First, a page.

The exception was originally founded on banking law principles, where courts had found that a defence to a claim for breach of confidence might arise if there was a duty to the public to disclose (for example, where “danger to the State or public duty” superseded the duty of the agent to his principal: Tournier v Provincial and Union Bank of England). This principle had, in turn, developed from the old defence of “iniquity”, the idea that there can be no confidentiality in crime or fraud. The modern formulation of the defence in the non-arbitral context is still very narrow and limited to cases where disclosure is required to serve some important public interest such as public safety, health, the exposure of serious wrongdoing or the proper conduct of public affairs.
In the arbitral context, the exception developed in a slightly different direction. It was first raised and recognised in cases where disclosure was necessary in order to prevent a court from being misled about what had happened in an arbitration. As such, the exception was naturally discussed and developed in terms of the “interests of justice” rather than by reference to wider concepts of “public interest”. More recently, though, courts have considered developments in other jurisdictions (particuarly Australia, where a broader “public interest” exception is recognised) and have tentatively recognised that the exception may be broader. They have also authorised disclosure in increasingly varied situations; for example, where the disclosing party had a bona fide belief that disclosure was necessary to support an unlawful means conspiracy claim and to “bring wrongdoing to light” (Westwood Shipping Lines Inc v Universal Schiffahrtsgesellschaft).
Unfortunately, these decisions do not address the precise scope or basis of the exception in a great deal of detail. Further, each case turns on its particular facts, so it can be difficult to elicit any firm principles from the judgments. However, it is perhaps fair to say that the scope of the exception is expanding rather than narrowing.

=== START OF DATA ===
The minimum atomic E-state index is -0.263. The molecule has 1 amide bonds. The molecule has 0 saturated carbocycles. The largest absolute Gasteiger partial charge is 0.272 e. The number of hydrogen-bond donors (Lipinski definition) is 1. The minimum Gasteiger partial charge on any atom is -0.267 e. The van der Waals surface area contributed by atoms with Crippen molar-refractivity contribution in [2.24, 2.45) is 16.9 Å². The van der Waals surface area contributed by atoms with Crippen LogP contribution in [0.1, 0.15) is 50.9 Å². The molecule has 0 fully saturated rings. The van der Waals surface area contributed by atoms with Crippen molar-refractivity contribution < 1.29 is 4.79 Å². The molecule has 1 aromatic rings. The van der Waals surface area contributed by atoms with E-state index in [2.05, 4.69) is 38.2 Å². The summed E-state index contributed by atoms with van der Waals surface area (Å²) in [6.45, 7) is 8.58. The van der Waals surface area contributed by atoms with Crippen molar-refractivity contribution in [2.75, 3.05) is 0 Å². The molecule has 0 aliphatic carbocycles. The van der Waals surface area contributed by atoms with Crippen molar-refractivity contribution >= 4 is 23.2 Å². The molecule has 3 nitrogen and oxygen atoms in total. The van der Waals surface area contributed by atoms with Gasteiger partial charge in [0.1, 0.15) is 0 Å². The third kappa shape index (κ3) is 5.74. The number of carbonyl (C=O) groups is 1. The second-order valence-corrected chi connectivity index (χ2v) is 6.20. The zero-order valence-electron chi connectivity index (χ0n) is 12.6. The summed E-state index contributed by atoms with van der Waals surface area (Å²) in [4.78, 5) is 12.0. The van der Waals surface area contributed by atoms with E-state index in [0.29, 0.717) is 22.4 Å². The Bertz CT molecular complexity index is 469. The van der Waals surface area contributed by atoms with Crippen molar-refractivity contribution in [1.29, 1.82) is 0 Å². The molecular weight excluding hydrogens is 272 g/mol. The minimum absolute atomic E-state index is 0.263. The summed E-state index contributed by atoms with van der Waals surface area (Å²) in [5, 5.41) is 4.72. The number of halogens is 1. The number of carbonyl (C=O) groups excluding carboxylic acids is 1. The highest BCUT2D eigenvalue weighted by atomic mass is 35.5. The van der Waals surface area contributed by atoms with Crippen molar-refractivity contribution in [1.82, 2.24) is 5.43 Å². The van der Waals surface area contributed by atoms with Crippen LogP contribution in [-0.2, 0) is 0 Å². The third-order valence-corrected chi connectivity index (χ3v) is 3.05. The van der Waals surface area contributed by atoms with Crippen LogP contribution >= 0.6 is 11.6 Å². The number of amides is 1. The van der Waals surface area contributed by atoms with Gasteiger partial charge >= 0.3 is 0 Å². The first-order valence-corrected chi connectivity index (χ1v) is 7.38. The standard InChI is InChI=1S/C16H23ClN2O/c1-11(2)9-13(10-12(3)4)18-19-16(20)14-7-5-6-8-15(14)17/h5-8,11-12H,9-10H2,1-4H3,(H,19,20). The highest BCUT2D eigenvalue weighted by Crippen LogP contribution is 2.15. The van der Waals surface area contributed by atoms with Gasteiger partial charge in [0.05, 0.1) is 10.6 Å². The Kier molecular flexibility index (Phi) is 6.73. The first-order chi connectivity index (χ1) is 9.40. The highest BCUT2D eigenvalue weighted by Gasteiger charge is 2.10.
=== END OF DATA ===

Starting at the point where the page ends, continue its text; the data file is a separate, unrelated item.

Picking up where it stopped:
In the Chartered Institute of Arbitrators case, the court was asked to authorise the release to the Chartered Institute of Arbitrators of certain documents, for use in disciplinary proceedings pending against B, a fellow of the institute. B had resigned as arbitrator following an application to remove him on grounds of impartiality, in which Hamblen J held that grounds for removal under section 24 of the Arbitration Act 1996 were established.
The Chartered Institute of Arbitrators now sought, pursuant to CPR 5.4C(2), copies of documents generated in the arbitration and relied on in the section 24 application, together with declarations that it was entitled to refer to those documents, and that use of the documents was in the public interest. One of the issues that the judge had to consider was whether there was a legitimate public interest in doing so. She held that there was such an interest, which was to be balanced against the reasons for maintaining confidentiality. In carrying out that exercise, the judge effectively considered whether or not any of the exceptions to arbitral confidentiality were established. She held that there was a “general public interest in maintaining the quality of and standards of arbitrators” that extends beyond the interests of the parties in a particular case. In her view, the general public was entitled to expect that arbitrators belonging to a recognised body meet certain minimum standards as laid down by that body. She concluded that arbitration is a “quasi-judicial” process and that the interests of justice lie in supporting the integrity of this alternative dispute resolution mechanism. She further held that it was in the public interest to make a declaration.
She did not, however, expressly address the potential difference between the “interests of justice” on the one hand and the “public interest” on the other. The terms are used interchangeably in the judgment. More generally, the judgment suggests that arbitration is to be characterised not merely as a private and consensual dispute resolution mechanism, but as part of a civil justice “system” which the public has an interest in protecting. This echoes, in some respects, comments made by Gross LJ in his recent LCLCBA annual lecture, to the effect that the court system is but one part of a “wider whole, which also encompasses arbitration. The two are mutually supportive, enjoying a symbiotic relationship”
Key to the judgment was the existence of the Chartered Institute of Arbitrators disciplinary proceedings, and the existence of an underlying set of institutional rules governing arbitrators’ conduct. It will be interesting to see whether a similarly broad approach might be taken outside this context: does a similar public interest exist where an arbitrator is not a member of an institution with published rules? Is it necessary for disciplinary or other proceedings to be in existence before disclosure can be justified? For now, though, the precise scope of the exception remains unclear, and continues to develop on a case by case basis.